The largest section of the Rock of Gibraltar’s underground tunnels was built during World War II, when a further 13 kilometres (18 miles) were added to the existing seven (the latter of which were excavated during the 1779–83 Great Siege of Gibraltar). Their main purpose was to house a 16,000-strong garrison and all of its supplies, and to connect a new military headquarters at the territory’s southeast corner with those on the western side. In addition, workers from the Royal Engineers and Canadian Army carved out two main subterranean thoroughfares – Fosse Way and the Great North Road – which run almost the entire length of the Rock.
If the cable car isn’t running to the top of the Rock because of high winds, and if you’re feeling fit, you can walk almost to the top using the Mediterranean Steps. Originally used by the British military to access their various bases, this demanding pathway starts at the Jew’s Gate at the southern end of the Nature Reserve and climbs up a winding stone staircase. Many locals use it as a means of getting super-fit, and time their ascents. Although walkers with an aversion to heights might find some sections a little hairy, from the viewing platform at the top the north coast of Africa is clearly visible across the Straits. Allow a good two hours for ascending and descending.
One of Gibraltar’s liveliest streets (and not neighbourhoods, as the name might suggest) is the smart Irish Town, which runs parallel to Main Street and takes its name from the Irish women who arrived here in the late 1720s to keep members of the British garrison company. Throughout the remainder of that century, the street’s location close to the port made it a thriving commercial centre, but all of its buildings were destroyed in the 1779–1783 Great Siege. Many of the elegant buildings on Irish Town that we see today date from the extensive rebuilding carried out in the early 19th century, since which time it has established itself as one of the most fashionable parts of Gibraltar.
The main defensive tower of Gibraltar’s 8th-century Moorish fort is the highest remaining from southern Spain’s time under Moorish rule. Its scarred and battered exteriors tell of the many battles this formidable structure has seen; indeed, it required extensive rebuilding in the mid-14th century, as it was heavily damaged during the Moorish recapture of the territory from Christians (Gibraltar was under Moorish rule between 711 and 1309, and again from 1350 to 1462). Perched high up on the rugged terrain of the Rock’s western flank, it is one of the first things you notice when walking over the border to Gibraltar from Spain.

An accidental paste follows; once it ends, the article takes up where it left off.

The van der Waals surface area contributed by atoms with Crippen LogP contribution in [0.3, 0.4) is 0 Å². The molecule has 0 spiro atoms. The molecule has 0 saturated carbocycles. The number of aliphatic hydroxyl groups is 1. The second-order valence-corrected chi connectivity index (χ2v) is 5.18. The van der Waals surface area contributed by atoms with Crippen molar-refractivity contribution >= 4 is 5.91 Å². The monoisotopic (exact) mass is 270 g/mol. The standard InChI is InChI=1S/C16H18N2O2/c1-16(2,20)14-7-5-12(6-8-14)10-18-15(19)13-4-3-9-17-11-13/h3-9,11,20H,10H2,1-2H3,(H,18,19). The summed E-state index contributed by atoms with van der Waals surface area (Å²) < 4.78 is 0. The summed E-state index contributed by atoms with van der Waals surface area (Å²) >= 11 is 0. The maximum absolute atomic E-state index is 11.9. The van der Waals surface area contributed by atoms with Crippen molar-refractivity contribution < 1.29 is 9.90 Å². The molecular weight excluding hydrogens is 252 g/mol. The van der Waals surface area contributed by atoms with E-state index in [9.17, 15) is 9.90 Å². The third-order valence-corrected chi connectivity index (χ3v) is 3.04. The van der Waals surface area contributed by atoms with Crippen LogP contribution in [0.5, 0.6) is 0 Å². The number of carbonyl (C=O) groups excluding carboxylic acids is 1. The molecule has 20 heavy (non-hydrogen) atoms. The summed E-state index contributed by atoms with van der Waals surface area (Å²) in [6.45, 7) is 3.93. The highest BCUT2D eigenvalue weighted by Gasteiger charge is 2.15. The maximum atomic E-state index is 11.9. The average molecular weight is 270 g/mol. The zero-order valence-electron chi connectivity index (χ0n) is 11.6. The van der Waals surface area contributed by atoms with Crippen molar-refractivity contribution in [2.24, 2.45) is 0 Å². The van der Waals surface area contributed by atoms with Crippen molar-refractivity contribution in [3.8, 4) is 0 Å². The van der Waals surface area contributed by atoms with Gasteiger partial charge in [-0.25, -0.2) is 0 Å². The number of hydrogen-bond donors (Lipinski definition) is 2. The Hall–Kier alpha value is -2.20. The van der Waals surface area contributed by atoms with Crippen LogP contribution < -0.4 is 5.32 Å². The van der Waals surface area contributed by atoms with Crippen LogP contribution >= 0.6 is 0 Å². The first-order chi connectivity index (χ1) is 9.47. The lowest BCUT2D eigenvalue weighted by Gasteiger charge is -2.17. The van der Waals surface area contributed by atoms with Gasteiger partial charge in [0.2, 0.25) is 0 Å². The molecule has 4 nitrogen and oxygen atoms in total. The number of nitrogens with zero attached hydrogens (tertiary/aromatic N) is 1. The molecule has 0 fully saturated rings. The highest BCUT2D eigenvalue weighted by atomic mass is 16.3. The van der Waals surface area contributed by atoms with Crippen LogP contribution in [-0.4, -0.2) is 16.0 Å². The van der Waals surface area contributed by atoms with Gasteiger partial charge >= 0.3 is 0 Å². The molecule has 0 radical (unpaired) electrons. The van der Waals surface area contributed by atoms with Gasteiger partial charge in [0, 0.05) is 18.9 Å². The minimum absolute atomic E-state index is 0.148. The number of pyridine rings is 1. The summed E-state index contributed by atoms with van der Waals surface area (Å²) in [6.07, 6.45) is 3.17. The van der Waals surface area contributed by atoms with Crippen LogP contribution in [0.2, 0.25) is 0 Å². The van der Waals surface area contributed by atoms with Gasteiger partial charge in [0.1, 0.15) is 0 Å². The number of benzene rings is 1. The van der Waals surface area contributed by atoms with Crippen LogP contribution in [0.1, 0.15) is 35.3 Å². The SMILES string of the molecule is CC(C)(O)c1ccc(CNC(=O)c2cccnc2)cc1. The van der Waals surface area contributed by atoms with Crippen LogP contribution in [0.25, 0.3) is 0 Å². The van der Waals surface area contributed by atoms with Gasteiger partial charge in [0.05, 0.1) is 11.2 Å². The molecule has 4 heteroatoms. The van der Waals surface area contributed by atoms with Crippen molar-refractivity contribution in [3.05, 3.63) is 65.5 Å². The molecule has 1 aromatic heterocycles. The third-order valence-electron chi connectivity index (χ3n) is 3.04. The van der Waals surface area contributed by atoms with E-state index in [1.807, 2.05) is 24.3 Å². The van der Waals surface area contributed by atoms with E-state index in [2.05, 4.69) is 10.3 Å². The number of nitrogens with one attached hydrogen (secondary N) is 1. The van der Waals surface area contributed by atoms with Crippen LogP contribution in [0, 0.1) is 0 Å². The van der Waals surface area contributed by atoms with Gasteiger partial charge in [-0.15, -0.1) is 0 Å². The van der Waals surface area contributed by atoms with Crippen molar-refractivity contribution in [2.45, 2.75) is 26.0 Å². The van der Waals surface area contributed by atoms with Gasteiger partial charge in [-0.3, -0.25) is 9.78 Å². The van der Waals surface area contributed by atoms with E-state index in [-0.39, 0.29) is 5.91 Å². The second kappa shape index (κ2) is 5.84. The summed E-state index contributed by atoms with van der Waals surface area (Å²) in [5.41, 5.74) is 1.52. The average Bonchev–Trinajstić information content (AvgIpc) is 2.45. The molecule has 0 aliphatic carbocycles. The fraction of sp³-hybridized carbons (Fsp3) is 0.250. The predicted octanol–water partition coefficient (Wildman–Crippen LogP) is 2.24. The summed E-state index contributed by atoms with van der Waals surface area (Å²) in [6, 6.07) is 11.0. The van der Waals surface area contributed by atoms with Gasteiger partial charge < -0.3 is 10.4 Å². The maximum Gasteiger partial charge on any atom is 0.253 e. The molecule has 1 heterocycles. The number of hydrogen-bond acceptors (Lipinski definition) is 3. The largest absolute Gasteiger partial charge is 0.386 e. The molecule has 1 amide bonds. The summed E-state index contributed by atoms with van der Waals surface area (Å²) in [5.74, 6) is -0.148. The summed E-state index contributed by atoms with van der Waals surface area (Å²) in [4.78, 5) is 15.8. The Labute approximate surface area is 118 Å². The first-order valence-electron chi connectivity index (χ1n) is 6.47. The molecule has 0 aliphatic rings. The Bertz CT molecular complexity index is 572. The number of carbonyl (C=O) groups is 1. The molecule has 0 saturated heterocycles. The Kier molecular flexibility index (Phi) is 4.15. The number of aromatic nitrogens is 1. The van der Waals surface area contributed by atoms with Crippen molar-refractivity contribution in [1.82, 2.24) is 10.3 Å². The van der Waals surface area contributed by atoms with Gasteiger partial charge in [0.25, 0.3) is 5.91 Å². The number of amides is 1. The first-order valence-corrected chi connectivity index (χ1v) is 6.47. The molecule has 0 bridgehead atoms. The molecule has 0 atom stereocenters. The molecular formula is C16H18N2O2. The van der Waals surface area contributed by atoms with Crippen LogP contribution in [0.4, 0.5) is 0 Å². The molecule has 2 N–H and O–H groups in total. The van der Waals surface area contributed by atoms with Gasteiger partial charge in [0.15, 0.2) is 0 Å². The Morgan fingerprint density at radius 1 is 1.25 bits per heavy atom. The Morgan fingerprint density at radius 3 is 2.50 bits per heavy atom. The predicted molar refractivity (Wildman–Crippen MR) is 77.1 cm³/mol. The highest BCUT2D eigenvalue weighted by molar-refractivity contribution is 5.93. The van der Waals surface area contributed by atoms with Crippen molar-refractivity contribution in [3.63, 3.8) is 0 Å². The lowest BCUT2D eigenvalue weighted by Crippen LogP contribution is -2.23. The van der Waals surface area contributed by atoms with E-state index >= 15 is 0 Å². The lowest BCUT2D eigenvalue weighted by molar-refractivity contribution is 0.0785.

As its name suggests, this mighty structure was once one of the Moorish castle’s principal entrances. From its turrets you can take in some jaw-dropping views of three countries and two continents – a perspective that enables you to fully understand why this fortress was so impregnable during Gibraltar’s two Moorish epochs. The grounds of the castle it protected once extended all the way down the hillside to what is now Casemates Square in the old town, meaning they would have rivalled the gardens of Granada’s great Alhambra in size.
The waters off Gibraltar – particularly in the Bay of Algeciras – are rich with marine wildlife, including whales, blue-fin tuna and a large population of dolphins. One of the most moving sights afforded by a trip here is seeing the dolphins cruising and leaping through the clear blue waters, often with their young by their sides, as the sun sets over the Bay of Algeciras (a time when they are particularly active). They have been known to jump straight over the bows of smaller boats, giving visitors some wonderful photo opportunities. Regular tours are run by Dolphin Adventure and Dolphin Safari.